ERIC Number: ED339437
Record Type: Non-Journal
Publication Date: 1991-Mar
Reference Count: N/A
From Positivism to Post-Modernism: Can Education Catch up with the Paradigm Shift?
Levin, Bernard H.; Clowes, Darrel A.
In the literature since the 1970's, the notion that education should serve as a social leveler has given way to the image of the educational institution as a business-like enterprise. This change in the perceived role of higher education has been accompanied by increased pressure on institutions to provide measurements of educational outcomes. For the last 5 years, the State Council for Higher Education in Virginia (SCHEV) has required all of its member institutions to develop and implement student educational outcomes assessment (SEOA) models. SCHEV guidelines charge faculty at individual institutions with drawing conclusions from assessment data and making curricular modifications accordingly. A 1990 survey of faculty senate chairs, chief assessment officers, and curriculum committee chairs at every higher education institution in Virginia has yielded little evidence that SEOA has led to the improvement of any educational outcomes or that faculty have taken on the leadership role which SEOA requires. Thus, SEOA appears to have triggered a purely administrative response to an external mandate rather than an effective mechanism for actually improving student learning outcomes. On balance, however, the lack of faculty involvement may be good, as SEOA, and the larger assessment movement of which it is a part, reflects an outmoded logical positivist approach to education. Since the 1960's, intellectual and academic thought has been undergoing a significant epistemological shift led by critical theorists and radical deconstructionists. Although this paradigmatic shift to post-modernist modes of inquiry is evinced in education in the multicultural movement, and in the proliferation of women's and ethnic studies programs, educational practice tends to be reactive, and thus not attuned to contemporary issues and needs. If the state-mandated assessment movement is successful, it will leave the student trained for the past rather than educated for the future. (MPH)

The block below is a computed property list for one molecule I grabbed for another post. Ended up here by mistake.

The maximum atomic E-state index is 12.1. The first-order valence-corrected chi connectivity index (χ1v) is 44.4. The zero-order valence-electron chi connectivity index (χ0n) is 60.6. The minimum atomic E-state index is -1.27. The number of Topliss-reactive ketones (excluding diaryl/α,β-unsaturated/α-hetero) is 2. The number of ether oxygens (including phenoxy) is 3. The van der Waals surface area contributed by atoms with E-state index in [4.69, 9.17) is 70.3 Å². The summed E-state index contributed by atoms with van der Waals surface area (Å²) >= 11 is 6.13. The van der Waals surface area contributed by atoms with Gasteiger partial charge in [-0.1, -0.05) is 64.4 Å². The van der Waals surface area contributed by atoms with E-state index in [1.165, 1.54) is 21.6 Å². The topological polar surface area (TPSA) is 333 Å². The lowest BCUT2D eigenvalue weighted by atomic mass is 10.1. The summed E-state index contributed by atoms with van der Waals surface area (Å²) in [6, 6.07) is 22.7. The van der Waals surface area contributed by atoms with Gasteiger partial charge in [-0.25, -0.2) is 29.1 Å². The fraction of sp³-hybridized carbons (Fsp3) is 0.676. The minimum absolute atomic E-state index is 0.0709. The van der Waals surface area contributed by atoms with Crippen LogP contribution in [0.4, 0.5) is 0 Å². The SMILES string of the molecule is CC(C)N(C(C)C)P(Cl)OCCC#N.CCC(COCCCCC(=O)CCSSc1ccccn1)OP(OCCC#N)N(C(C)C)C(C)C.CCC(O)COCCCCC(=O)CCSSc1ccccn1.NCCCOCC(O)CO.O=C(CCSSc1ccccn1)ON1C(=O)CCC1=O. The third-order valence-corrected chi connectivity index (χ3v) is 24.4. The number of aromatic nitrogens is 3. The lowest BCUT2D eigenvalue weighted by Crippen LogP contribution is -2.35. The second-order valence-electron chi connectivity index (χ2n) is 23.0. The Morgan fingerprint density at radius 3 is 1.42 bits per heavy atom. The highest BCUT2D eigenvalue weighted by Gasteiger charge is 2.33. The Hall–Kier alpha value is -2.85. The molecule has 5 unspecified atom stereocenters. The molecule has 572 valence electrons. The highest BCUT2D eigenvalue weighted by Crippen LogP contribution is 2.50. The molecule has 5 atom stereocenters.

Descriptors: College Outcomes Assessment, Educational Change, Educational Philosophy, Educational Trends, Epistemology, Higher Education, Institutional Evaluation, Outcomes of Education, Politics of Education, Postmodernism, Relevance (Education), Role of Education, State Standards, Theory Practice Relationship
Publication Type: Opinion Papers; Speeches/Meeting Papers
Education Level: N/A
Authoring Institution: N/A
Identifiers - Location: Virginia